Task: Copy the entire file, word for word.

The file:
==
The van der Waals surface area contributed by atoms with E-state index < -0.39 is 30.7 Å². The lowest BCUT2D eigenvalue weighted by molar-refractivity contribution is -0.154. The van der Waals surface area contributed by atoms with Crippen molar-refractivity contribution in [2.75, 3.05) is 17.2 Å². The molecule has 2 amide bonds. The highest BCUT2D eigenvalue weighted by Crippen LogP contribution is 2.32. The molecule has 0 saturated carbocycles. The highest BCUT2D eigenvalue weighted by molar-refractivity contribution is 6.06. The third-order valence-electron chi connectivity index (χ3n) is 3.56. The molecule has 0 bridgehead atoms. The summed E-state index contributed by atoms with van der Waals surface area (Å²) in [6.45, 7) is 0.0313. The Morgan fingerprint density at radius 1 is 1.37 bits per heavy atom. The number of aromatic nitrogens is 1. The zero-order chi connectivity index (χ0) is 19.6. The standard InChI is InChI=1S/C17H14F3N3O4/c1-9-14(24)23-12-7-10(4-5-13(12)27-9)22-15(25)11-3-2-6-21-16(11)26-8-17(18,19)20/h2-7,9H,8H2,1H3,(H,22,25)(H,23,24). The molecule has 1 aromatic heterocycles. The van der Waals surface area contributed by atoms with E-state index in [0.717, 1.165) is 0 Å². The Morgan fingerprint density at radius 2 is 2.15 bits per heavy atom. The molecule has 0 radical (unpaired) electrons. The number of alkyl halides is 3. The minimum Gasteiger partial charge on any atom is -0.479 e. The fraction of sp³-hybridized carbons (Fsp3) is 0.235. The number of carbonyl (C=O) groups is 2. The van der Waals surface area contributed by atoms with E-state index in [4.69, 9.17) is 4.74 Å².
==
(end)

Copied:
The van der Waals surface area contributed by atoms with E-state index < -0.39 is 30.7 Å². The lowest BCUT2D eigenvalue weighted by molar-refractivity contribution is -0.154. The van der Waals surface area contributed by atoms with Crippen molar-refractivity contribution in [2.75, 3.05) is 17.2 Å². The molecule has 2 amide bonds. The highest BCUT2D eigenvalue weighted by Crippen LogP contribution is 2.32. The molecule has 0 saturated carbocycles. The highest BCUT2D eigenvalue weighted by molar-refractivity contribution is 6.06. The third-order valence-electron chi connectivity index (χ3n) is 3.56. The molecule has 0 bridgehead atoms. The summed E-state index contributed by atoms with van der Waals surface area (Å²) in [6.45, 7) is 0.0313. The Morgan fingerprint density at radius 1 is 1.37 bits per heavy atom. The number of aromatic nitrogens is 1. The zero-order chi connectivity index (χ0) is 19.6. The standard InChI is InChI=1S/C17H14F3N3O4/c1-9-14(24)23-12-7-10(4-5-13(12)27-9)22-15(25)11-3-2-6-21-16(11)26-8-17(18,19)20/h2-7,9H,8H2,1H3,(H,22,25)(H,23,24). The molecule has 1 aromatic heterocycles. The van der Waals surface area contributed by atoms with E-state index in [0.717, 1.165) is 0 Å². The Morgan fingerprint density at radius 2 is 2.15 bits per heavy atom. The molecule has 0 radical (unpaired) electrons. The number of alkyl halides is 3. The minimum Gasteiger partial charge on any atom is -0.479 e. The fraction of sp³-hybridized carbons (Fsp3) is 0.235. The number of carbonyl (C=O) groups is 2. The van der Waals surface area contributed by atoms with E-state index in [4.69, 9.17) is 4.74 Å².